Local Water Park Falls Victim to Internet Rumors
Knight’s Action Park, a popular water park in Springfield, is just the latest and closest to home in a long list of organizations affected by the spread of unsubstantiated internet rumors. Though the original Facebook post with false claims has since been deleted and the person who made the post issued an apology, Knight’s Action Park says, after thousands of shares on that post in just a few hours, the damage has been done.
It’s a daily routine at Knight’s Action Park, testing the chlorine and pH levels to make sure the water is safe for customers.
“I’m running about four parts per million on the chlorine, which is what the state allows on the high end,” said Dough Knight, co-owner of Knight’s Action Park. “I’m running about 7.3 for pH. I’m allowed 7.2 to 7.6”
That testing wasn’t enough to shield this business from the epidemic of clicking “share” before doing any homework.
“I wouldn’t wish this on my worst enemy,” Knight said.
Making its rounds on social media: A post warning people about “bad bacteria that eats flesh” claiming that a toddler was infected at Knight’s Action Park with potentially fatal injuries.
“I was informed when 40 people were sharing,” said Knight. “Fifteen minutes later there was close to 500 people that were sharing. I was like, ‘I gotta do something.'”
It’s unconfirmed reports like these, shared thousands of times, that can have a devastating effect on businesses, but something the victims can’t really do much about.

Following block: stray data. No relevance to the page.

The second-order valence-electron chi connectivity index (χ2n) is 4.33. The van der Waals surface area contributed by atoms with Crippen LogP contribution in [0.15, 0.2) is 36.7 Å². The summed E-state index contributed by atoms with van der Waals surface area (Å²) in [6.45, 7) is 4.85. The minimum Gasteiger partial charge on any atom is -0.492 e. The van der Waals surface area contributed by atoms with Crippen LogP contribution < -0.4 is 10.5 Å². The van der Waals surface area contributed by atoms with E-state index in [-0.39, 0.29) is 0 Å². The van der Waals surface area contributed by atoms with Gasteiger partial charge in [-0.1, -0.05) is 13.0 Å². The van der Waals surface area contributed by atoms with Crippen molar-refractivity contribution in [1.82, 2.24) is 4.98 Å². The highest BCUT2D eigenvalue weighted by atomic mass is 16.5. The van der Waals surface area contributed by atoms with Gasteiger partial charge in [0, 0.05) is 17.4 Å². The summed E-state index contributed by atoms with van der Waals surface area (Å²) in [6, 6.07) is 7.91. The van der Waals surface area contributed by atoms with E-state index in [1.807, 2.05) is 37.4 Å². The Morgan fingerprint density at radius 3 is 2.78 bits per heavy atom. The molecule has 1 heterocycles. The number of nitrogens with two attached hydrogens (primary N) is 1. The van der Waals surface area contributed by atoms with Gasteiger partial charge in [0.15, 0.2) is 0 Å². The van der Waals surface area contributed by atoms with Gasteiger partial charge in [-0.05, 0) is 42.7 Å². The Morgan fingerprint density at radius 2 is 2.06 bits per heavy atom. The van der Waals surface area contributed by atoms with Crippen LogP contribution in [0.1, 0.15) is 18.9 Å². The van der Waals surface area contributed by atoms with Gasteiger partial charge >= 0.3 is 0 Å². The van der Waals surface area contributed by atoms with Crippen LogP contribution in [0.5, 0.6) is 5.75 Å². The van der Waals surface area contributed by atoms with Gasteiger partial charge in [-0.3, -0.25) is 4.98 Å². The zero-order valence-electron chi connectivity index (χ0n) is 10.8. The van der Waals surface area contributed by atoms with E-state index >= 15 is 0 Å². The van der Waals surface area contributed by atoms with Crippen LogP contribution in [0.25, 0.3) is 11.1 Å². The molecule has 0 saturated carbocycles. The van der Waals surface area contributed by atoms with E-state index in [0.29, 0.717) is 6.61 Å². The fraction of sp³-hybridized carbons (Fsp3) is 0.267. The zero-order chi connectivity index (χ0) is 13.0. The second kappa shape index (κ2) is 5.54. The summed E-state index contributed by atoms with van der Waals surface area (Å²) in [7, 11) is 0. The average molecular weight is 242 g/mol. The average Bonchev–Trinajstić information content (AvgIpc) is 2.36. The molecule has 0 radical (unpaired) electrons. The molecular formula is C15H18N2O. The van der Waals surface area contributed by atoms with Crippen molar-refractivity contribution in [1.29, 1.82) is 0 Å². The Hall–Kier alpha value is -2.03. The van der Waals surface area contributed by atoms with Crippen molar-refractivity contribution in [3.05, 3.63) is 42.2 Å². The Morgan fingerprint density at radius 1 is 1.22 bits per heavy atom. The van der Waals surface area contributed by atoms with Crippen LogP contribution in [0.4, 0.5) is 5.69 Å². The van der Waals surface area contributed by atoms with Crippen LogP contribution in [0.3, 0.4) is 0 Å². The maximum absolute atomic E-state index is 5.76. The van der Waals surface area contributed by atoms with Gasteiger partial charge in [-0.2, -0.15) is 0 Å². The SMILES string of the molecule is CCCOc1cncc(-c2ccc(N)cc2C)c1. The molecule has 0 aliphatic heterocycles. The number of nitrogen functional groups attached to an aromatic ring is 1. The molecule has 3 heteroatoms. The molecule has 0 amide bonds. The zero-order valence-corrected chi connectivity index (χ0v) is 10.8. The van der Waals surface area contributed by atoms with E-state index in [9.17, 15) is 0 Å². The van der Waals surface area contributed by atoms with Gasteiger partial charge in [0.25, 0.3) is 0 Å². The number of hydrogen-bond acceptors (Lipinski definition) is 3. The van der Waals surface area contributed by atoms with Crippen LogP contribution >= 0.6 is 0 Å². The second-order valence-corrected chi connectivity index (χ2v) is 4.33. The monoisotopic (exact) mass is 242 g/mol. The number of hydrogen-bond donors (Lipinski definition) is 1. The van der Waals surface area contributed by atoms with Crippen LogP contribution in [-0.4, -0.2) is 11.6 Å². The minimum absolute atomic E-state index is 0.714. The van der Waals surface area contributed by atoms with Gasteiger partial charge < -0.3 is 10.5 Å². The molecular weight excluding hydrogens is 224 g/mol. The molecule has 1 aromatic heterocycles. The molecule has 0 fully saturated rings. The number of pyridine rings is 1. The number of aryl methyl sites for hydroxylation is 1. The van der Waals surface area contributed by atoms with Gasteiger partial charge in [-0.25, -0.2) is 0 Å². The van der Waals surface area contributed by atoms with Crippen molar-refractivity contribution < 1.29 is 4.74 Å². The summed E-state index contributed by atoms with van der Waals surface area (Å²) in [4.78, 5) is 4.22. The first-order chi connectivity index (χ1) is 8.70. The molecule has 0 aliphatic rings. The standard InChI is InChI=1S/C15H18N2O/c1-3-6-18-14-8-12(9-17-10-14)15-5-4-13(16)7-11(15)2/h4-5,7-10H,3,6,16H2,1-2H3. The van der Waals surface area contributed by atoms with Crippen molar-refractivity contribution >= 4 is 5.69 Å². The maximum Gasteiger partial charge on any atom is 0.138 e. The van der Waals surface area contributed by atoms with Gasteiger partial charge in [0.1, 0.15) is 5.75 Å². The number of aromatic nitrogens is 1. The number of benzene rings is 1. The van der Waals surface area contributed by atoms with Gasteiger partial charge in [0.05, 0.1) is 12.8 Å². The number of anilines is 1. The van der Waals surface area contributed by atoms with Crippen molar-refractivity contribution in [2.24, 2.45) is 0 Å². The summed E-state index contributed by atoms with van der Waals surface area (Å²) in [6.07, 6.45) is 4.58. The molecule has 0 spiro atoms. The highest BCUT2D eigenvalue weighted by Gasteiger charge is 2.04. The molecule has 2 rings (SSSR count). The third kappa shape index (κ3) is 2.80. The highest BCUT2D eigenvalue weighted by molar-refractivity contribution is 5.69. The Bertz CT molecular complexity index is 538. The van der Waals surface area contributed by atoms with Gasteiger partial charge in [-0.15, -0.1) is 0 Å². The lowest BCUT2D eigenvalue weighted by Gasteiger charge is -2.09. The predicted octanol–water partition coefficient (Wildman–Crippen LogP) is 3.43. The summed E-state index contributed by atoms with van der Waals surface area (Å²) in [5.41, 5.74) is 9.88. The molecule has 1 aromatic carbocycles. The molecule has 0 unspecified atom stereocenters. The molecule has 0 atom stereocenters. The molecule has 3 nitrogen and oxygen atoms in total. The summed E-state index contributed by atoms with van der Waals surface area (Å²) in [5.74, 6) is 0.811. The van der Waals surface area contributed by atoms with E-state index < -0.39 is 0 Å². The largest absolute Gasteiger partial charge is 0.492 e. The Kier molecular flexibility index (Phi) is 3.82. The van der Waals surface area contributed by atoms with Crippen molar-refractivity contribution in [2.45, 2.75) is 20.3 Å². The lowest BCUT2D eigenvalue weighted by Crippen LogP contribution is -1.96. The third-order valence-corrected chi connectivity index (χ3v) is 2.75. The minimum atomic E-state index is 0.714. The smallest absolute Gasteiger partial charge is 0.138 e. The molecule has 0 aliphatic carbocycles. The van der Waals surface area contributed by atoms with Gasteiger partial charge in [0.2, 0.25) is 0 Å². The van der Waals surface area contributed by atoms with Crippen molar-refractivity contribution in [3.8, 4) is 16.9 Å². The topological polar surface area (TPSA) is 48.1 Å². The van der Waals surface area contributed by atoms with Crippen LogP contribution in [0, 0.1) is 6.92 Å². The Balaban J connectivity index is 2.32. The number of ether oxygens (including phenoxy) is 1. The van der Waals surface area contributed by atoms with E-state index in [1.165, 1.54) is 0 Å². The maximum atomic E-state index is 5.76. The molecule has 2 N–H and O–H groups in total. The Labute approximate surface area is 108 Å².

“You generally have to prove what your damages are and how do we prove that your damages are 10,000, 100,000, or 150,000 based upon these posts,” said Jason Vincent, an attorney at Delano Law Offices in Springfield. “It’s virtually impossible.”
Even possibly life-threatening consequences, as seen in the “Pizzagate” incident where a man shot up a D.C. pizza parlor after false claims of running a child sex trafficking ring connected to the Clinton campaign.
“I don’t know of a proper venue though for a business to protect themselves other than to go on the Facebook or the Yelp or something like that to try and help them,” said Vincent.
Harassment, harmed reputations, negative financial impacts, and more are all consequences in the spread of misinformation.
HSHS St. John’s Hospital and Memorial Medical Center both confirmed no patient has received treatment for flesh-eating bacteria within the past 24 hours. Springfield Clinic has not released any information.
Source: Fox Illinois